Monday, 2 March 2015

One year in Ukraine: Consequences for Russia

Image source: www.kremlin.ru via Wikimedia Commons
Tumbling energy prices, a plunging currency, Western sanctions, sovereign rating downgrades, and a broader economic downturn are all problems hurting Russia, as Vladimir Putin’s tawdry war in Ukraine continues. Last year's initial victory of quickly seizing Crimea has since been offset by more negative consequences of Putin’s proxy war.

One year has now passed since Vladimir Putin ordered Russian special forces soldiers to infiltrate and occupy Crimea. Clad in plain green uniforms without Russian insignia, but carrying out their task with quiet professionalism, “little green men” quickly invaded Ukraine's sovereign territory, seizing points of strategic, governmental and military significance.

Back then, Moscow brazenly lied that its invading troops were merely local militias, spontaneously mobilised on their own initiative, while quickly consolidating the occupation with political annexation by Russia’s Duma parliament on March 21. Stealing Crimea took away one Ukraine’s few bargaining chips for its repeated energy spats with Russia: naval basing for Russia’s Black Sea Fleet, leased since the collapse of Putin’s beloved Soviet Union in 1991.

"little green men"
Dishonesty is fair game for Putin. Clever use of “Maskirovka” tactics for this stunning quick win was never going to fool opponents for long. But it was successful in the confines of the Crimean peninsula, confusing and slowing down the responses of Moscow’s opponents in Kiev and the West, muddying the waters initially, when – like any daring covert military operation – risks are highest.

Smoke and mirrors used in Crimea were quickly reflected elsewhere, into Ukraine’s eastern Donbass region in March and April. In this poor rust belt region, Russian remains the lingua franca for many, and reminiscences for a mythical Soviet golden era run strong. Like in Crimea, more “little green men” disrupted Donbass and administrative centres across much of eastern Ukraine.

Fighting in Donbass

Then began a kickback by the Kiev government – reviled as pro-West by Russia, since the deposition of preceding president and pro-Putin pawn Viktor Yanukovych. Increasingly, Putin’s agitators were not having things their own way. While Russian influence is strong in parts of the country’s east, it is still Ukrainian rather than Muscovite Russian, which is spoken by majorities in most places.

Putin persisted with excuses of (Moscow-recruited) pro-Russian separatist militias, plus increasing talk of expatriate military “volunteers”, crossing the border to do Russia’s fighting.

That was despite a mass of proof to the contrary: satellite intelligence showing Russian tanks crossing into Ukraine; Russian squaddies geo-tagging social media posts inside Ukraine; and, inevitably, mounting Russian casualties found hidden away in military hospitals far from Ukraine.

The first signs of Russian weakness had begun to show, on the battlefield and away from it. Summer 2014 saw Ukraine’s gathering counterattack push back the little green men towards Donetsk and Luhansk: the two strongest separatist enclaves, into which Russia could more easily pour more men into the fight.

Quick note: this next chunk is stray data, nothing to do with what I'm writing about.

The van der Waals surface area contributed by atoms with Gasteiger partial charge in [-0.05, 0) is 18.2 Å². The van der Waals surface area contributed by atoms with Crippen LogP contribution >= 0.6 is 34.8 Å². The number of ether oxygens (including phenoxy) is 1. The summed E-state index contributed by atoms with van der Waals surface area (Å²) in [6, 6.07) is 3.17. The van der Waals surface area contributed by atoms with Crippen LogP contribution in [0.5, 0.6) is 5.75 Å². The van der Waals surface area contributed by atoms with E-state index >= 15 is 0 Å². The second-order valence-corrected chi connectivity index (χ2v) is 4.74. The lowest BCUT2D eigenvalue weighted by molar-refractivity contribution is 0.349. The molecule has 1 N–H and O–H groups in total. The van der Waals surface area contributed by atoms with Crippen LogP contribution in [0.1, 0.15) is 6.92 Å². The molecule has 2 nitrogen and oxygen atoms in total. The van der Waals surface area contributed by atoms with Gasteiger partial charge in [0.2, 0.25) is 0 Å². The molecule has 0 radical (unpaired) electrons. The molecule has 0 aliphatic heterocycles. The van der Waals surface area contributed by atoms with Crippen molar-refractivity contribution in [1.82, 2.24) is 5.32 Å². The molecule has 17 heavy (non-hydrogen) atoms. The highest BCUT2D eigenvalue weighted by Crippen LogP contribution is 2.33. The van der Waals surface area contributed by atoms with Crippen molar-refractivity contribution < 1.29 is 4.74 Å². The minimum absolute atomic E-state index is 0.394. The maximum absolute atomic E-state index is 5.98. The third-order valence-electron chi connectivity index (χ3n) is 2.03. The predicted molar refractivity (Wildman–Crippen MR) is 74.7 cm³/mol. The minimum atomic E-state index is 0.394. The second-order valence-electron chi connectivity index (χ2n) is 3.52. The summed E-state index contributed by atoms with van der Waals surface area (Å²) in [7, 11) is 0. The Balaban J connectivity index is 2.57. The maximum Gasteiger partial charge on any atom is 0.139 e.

Opting for a strategy of fakery, falling short of a steamroller-type invasion, such as in Georgia (2008) or Chechnya (1994), for all its benefits, had also revealed its costs: requiring a gradual build up of heavier conventional forces to support the lightly armed hard-pressed vanguard.

While Putin did send heavier hardware, Russian forces in Ukraine still lack the full weight and numbers waiting across the border. Deploying that weight would probably allow Russia to quickly bulldoze to victory in a conventional war against a weaker opponent (like in Georgia), but without this Putin’s proxy war is inevitably slow.

When heavy support weapons, such as howitzers and rockets, have been used casualties have inevitably multiplied, increasing international outcry against Russia. Fighting is thought to have killed about 5,500 people so far. Some of the biggest Ukrainian military losses came when transport planes and army helicopters were shot down.

But the high-tech weapons and Russian-trained crews needed for this soon contributed to more condemnation and sanctions. The biggest gaffe came on July 17, when Malaysian Airlines' flight MH17 was shot down by a Russian-manned Buk surface-to-air missile system near rebel-held Donetsk, killing all 298 people on board.

The humanitarian tragedy is one of those messy errors that inevitably happen in the fog of war: the Russians undoubtedly fired the missile believing they were shooting at a Ukrainian military plane.

Two thirds of the passengers were from Nato member the Netherlands – triggering damning Western condemnations of Russia. These were backed up by intelligence clues and physical evidence within the wreckage – despite predictable attempts by Moscow to deflect blame.

Another evidence of the buildup were the Russian "aid convoys", used to smuggle arms and supplies into rebel held areas, either directly within the trucks or perhaps more subtly by distracting attention from other convoys of  arms and tanks smuggled in with less furore at other crossings. Impossible to hide however, were the tank formations moving into Ukraine on border roads, which appeared in black and white on Nato satellite imagery.

Image source: Marktaff, ZomBear
[CC BY-SA 4.0 (http://creativecommons.org/licenses/by-sa/4.0)],
via Wikimedia Commons
The Minsk Protocols

Since then there have been two cease fire agreements brokered by France and Germany: one failed quickly; the other is failing fast. Both deals were hosted by Belarus: the last dictatorship in Europe; Russia’s sympathetic "near abroad" satellite state; and a model for Russia’s ideal vision of eastern Ukraine.

The first Minsk Protocol was signed in September 2014 and almost immediately violated. It ended when regrouped separatist forces stormed Donetsk airport, killing and capturing the remaining Ukrainian defenders, who – tired and outnumbered – had defended it for months.